Reviews:: The Thermals - The Body, The Blood, The Machine

It's the day before Christmas, so it seems strangely appropriate to review a record chock o' block full of religious iconogy. I'll admit I'm a little late to jump on the Thermals bandwagon, but their latest Subpop release - The Body, The Blood, The Machine - is an amazing display of energy, intelligence and good ole fashioned punk rock.

Maybe it's the fact I spent the 90's listening to the Ramones, Screeching Weasel, and the Queers (and the anger, energy and sounds on the album are a fond reminder of those days), but I can honestly say that this album is all that's great about punk rock. The Thermals don't rely on harmonies, overdubs and nonsensical lyrics to sell records to teenagers. Instead, Hutch Harris focuses on people trying to escape an Orwellian America led by Christians to show the terrifying results that come from blind faith.

From the opening notes of Here's Your Future played on a church organ, the band jumps into a fist pumping combination of drums, meandering basslines, and buzzsaw guitars that doesn't stop attacking you. Here's Your Future is the type of song you can't ignore. Normally, concept records bore me, but the Thermals bring so much energy to the table you never have the chance to relax and fade off. You get caught up in the terror they sing about and frantically start trying to answer one simple question: how the fuck can I get out of this place?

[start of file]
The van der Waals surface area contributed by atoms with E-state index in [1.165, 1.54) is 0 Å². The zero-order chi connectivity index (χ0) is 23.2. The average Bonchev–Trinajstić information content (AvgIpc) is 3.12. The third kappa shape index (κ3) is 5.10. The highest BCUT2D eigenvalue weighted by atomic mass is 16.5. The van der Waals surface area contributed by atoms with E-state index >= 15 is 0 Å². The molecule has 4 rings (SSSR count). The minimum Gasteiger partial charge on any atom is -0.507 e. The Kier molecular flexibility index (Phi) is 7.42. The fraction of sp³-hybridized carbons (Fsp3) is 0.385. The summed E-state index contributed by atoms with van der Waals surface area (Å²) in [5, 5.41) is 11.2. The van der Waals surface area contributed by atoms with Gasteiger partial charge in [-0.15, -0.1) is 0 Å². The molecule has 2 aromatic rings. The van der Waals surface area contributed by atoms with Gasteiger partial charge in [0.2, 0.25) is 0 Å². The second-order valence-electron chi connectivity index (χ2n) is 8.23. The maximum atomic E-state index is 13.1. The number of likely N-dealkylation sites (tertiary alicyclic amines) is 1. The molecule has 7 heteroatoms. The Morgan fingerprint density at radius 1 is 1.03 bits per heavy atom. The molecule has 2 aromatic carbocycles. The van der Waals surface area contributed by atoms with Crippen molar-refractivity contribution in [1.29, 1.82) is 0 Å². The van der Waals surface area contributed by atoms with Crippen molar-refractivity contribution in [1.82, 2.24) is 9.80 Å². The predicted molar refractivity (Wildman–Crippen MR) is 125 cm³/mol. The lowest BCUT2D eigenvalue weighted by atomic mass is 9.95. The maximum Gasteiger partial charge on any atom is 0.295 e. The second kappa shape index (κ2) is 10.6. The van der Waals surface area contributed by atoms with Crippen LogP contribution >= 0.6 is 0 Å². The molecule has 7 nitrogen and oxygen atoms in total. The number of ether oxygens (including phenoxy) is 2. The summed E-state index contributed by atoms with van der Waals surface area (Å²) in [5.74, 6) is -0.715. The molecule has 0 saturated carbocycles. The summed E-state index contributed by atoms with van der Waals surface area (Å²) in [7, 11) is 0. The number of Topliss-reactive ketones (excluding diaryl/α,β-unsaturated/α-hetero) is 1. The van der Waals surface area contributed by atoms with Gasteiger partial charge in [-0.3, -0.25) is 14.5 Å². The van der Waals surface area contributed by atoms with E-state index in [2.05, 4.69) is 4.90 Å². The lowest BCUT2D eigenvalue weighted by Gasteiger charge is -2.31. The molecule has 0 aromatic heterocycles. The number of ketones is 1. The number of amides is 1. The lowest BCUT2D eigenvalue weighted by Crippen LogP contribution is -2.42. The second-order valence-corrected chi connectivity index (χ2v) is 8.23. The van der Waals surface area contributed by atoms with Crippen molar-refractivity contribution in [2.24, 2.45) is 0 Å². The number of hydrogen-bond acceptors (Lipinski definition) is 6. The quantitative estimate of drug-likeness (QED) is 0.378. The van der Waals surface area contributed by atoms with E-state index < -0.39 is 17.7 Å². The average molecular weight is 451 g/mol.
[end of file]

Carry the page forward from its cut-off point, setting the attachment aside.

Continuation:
Unlike so many band that use the same type of ideology as a major theme, the Thermals aren't locked into one sound and you never feel assaulted with the theme of the record. Sure, it's full of Hutch's extreme take of the fears of a facist Christian led homeland, but he mixes traces of optimisim, hope and rebellion with the terror. Just like the band mixes power chords and choruses with some surprising diversity. A Pillar of Salt use a surprisingly bouncy intro hitting you with, "We were born to sin!", and the classic punk rock Beach Boy influenced ballad, Test Pattern give enough variety to keep you happily listening. To be fair, even if they used the same three chords, you wouldn't care. The songs are brilliant. I can't remember the last time terror and apocolypse sounded so damn good.

The band is bringing the noise to Vancouver:
Thermals :: February 22nd @ the Plaza

MP3:: Here's Your Future
MP3:: A Pillar of Salt

web page :: label :: more tracks


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